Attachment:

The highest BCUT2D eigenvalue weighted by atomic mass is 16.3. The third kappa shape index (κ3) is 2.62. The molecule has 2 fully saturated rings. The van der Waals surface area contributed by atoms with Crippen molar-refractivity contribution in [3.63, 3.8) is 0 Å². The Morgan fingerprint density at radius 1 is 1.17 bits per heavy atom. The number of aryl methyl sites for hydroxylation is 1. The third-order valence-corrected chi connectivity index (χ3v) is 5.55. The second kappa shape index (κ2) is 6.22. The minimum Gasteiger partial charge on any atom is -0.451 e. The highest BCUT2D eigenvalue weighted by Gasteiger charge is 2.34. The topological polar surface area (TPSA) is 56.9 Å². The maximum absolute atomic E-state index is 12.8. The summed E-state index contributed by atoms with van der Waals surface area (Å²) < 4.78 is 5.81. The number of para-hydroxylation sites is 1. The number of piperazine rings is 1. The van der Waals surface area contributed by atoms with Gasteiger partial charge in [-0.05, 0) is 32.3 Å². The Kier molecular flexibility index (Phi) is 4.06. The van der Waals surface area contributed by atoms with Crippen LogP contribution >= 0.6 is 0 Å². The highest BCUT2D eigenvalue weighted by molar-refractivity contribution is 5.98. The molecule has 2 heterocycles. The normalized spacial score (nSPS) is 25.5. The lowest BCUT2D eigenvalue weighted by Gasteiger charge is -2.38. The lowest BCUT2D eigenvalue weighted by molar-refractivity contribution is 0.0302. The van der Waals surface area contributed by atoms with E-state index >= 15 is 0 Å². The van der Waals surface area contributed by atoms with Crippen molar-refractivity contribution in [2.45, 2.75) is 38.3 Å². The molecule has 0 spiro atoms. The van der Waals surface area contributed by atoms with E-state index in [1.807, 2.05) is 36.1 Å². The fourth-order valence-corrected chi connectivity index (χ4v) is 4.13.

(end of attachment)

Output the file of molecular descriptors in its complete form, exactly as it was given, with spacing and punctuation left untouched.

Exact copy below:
The highest BCUT2D eigenvalue weighted by atomic mass is 16.3. The third kappa shape index (κ3) is 2.62. The molecule has 2 fully saturated rings. The van der Waals surface area contributed by atoms with Crippen molar-refractivity contribution in [3.63, 3.8) is 0 Å². The Morgan fingerprint density at radius 1 is 1.17 bits per heavy atom. The number of aryl methyl sites for hydroxylation is 1. The third-order valence-corrected chi connectivity index (χ3v) is 5.55. The second kappa shape index (κ2) is 6.22. The minimum Gasteiger partial charge on any atom is -0.451 e. The highest BCUT2D eigenvalue weighted by Gasteiger charge is 2.34. The topological polar surface area (TPSA) is 56.9 Å². The maximum absolute atomic E-state index is 12.8. The summed E-state index contributed by atoms with van der Waals surface area (Å²) < 4.78 is 5.81. The number of para-hydroxylation sites is 1. The number of piperazine rings is 1. The van der Waals surface area contributed by atoms with Gasteiger partial charge in [-0.05, 0) is 32.3 Å². The Kier molecular flexibility index (Phi) is 4.06. The van der Waals surface area contributed by atoms with Crippen LogP contribution >= 0.6 is 0 Å². The highest BCUT2D eigenvalue weighted by molar-refractivity contribution is 5.98. The molecule has 2 heterocycles. The normalized spacial score (nSPS) is 25.5. The lowest BCUT2D eigenvalue weighted by Gasteiger charge is -2.38. The lowest BCUT2D eigenvalue weighted by molar-refractivity contribution is 0.0302. The van der Waals surface area contributed by atoms with E-state index >= 15 is 0 Å². The van der Waals surface area contributed by atoms with Crippen molar-refractivity contribution in [2.45, 2.75) is 38.3 Å². The molecule has 0 spiro atoms. The van der Waals surface area contributed by atoms with E-state index in [1.807, 2.05) is 36.1 Å². The fourth-order valence-corrected chi connectivity index (χ4v) is 4.13.